Wednesday, July 20, 2016

A Scout's Report: My 70 Years in Baseball
by George Genovese with Dan Taylor.
Reviewed by Jerry Morris

I loved playing baseball as a kid. I loved watching my kids play baseball. I loved umpiring baseball games:  Little League, Pony League, High School, Mexican League.  I love watching baseball games on TV.   I love going to baseball games. And I love reading books about baseball.

This book, A Scout's Report:  My 70 Years in Baseball, is one of the better ones.  From Page 1 to page 244,  you will witness George Genovese reliving and breathing baseball, first as a player, then as a manger, but mostly as a baseball scout.  44 of the players George Genovese signed became major leaguers and, when you read his book, you will find out which ones went on to become stars.

Sunday, July 3, 2016

Gone Boy: A Walkabout
A Father's Search for the Truth in His Son's Murder
by Gregory Gibson
Reviewed by Jerry Morris

It was in early December, right after the San Bernardino shooting, that a Facebook friend of mine posted a comment about the need for gun control.   One of the people who responded to the post was Gregory Gibson, an antiquarian bookseller who wrote a book about his own son's murder–a mass shooting at Simon's Rock College, Great Barrington, Massachusetts on December  14, 1992.

I ordered a copy of his book on the 5th of December, and it arrived a few days later.  Now I have read true crime books where the writers investigate the murder and the murderer, and while I can't say that I enjoy reading them, I do find them to be interesting reading. But to read a book written by a father about his own son's murder—that was something I didn't know if I was prepared for.

Read it, I did, over the holidays.  But review it, I could not.  I was at a loss for words.  What do I say about a father who writes a book about losing his son to gun violence?  Good book? Compelling reading?  It would take months before I wrote this review.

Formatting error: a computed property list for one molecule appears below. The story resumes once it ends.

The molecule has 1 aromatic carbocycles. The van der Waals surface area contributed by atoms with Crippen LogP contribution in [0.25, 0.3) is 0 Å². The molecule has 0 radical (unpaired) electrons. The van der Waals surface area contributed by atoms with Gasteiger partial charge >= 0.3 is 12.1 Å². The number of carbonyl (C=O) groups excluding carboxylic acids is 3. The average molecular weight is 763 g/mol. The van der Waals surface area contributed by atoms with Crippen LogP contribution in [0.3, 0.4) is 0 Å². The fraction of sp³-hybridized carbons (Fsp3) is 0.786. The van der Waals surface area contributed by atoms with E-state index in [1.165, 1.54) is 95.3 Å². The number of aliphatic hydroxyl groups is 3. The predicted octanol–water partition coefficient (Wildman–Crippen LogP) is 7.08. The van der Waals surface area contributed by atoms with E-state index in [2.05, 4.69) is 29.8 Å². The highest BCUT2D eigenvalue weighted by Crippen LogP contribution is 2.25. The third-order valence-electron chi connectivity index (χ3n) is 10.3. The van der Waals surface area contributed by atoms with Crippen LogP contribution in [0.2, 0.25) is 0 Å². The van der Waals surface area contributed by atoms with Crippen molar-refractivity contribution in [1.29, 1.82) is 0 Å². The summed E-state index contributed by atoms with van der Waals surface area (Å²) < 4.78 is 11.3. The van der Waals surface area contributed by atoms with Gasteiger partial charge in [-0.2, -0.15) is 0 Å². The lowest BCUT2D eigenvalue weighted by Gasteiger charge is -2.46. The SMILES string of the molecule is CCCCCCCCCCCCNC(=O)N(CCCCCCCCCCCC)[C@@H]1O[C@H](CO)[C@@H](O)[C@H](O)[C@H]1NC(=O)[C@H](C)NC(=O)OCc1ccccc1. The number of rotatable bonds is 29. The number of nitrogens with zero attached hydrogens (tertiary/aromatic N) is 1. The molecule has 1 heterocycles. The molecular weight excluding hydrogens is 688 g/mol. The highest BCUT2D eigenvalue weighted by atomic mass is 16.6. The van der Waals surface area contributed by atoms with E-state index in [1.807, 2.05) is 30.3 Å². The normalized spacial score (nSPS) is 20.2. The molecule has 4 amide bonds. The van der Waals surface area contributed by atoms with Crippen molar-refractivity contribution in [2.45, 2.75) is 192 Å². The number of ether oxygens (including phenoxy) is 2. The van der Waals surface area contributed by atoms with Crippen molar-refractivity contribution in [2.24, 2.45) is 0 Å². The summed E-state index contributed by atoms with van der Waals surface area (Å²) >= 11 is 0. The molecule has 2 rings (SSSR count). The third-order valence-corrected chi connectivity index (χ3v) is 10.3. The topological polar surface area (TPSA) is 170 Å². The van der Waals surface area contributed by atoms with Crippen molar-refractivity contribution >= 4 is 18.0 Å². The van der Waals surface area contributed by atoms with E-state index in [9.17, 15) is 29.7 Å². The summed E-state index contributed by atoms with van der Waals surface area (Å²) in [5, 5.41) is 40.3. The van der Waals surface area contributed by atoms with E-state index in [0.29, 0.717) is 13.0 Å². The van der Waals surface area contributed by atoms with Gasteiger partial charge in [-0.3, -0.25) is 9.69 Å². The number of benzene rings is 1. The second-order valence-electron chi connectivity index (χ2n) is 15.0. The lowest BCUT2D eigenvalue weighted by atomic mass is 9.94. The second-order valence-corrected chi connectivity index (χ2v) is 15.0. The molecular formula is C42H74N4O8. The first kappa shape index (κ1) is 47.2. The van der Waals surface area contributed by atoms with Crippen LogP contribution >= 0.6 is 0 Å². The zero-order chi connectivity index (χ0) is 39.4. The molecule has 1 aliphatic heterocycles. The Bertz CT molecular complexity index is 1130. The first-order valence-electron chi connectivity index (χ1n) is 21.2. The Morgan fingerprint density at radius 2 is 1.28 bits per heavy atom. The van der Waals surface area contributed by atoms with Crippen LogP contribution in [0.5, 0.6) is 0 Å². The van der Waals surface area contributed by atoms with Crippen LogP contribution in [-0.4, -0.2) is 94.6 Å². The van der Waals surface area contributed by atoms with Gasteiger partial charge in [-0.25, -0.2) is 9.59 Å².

Gregory Gibson wanted to know the "how" and the "why" of his son's murder.  He attended the trial.  And afterwards, he investigated the murder on his own: How, when and where the murderer, a student at Simon's Rock College, obtained the murder weapon, an SKS Chinese Type 56 Carbine, which accepted a thirty-round magazine.  How the killer modified the gun.  What the killer did on the day of the murder. The actions and inactions of the officials at Simon's Rock College on the day of the murder concerning the killer's receipt of his mail order ammunition.

Gregory Gibson went so far as to interview the court psychiatrists, the witnesses to the shooting, the shooter's parents, and the shooter himself.  He researched the history of the manufacture, importation, and modification of the murder weapon itself–the killer modified the gun and replaced the ten-round magazine with a thirty-round magazine.  This magazine did not lock into place, causing the gun to jam.  If not, there would have been more victims than there were.

Seemingly, Gregory Gibson looked into anything and everything pertaining to his son's murder to try to understand and answer one question: Why?

In his chapter concerning the killer's gun, Gibson wrote about the guns that were made back when the Second Amendment was written. Back then, it would take a marksman two minutes to load and fire four or five rounds.  Nowadays, a shooter can empty a thirty-round magazine in the blink of an eye.   Gibson concludes the chapter with these words:
The 'arms' that the founding fathers thought about keeping and bearing didn't need defining in 1800.

They do now.

On the eve of the twenty-third anniversary of his son's murder, on the Timeline of his Facebook page, and on his Bookman's Log,  Gregory Gibson posted some questions for Wayne LaPierre and the NRA:

America needs to respond to that last question.  And now.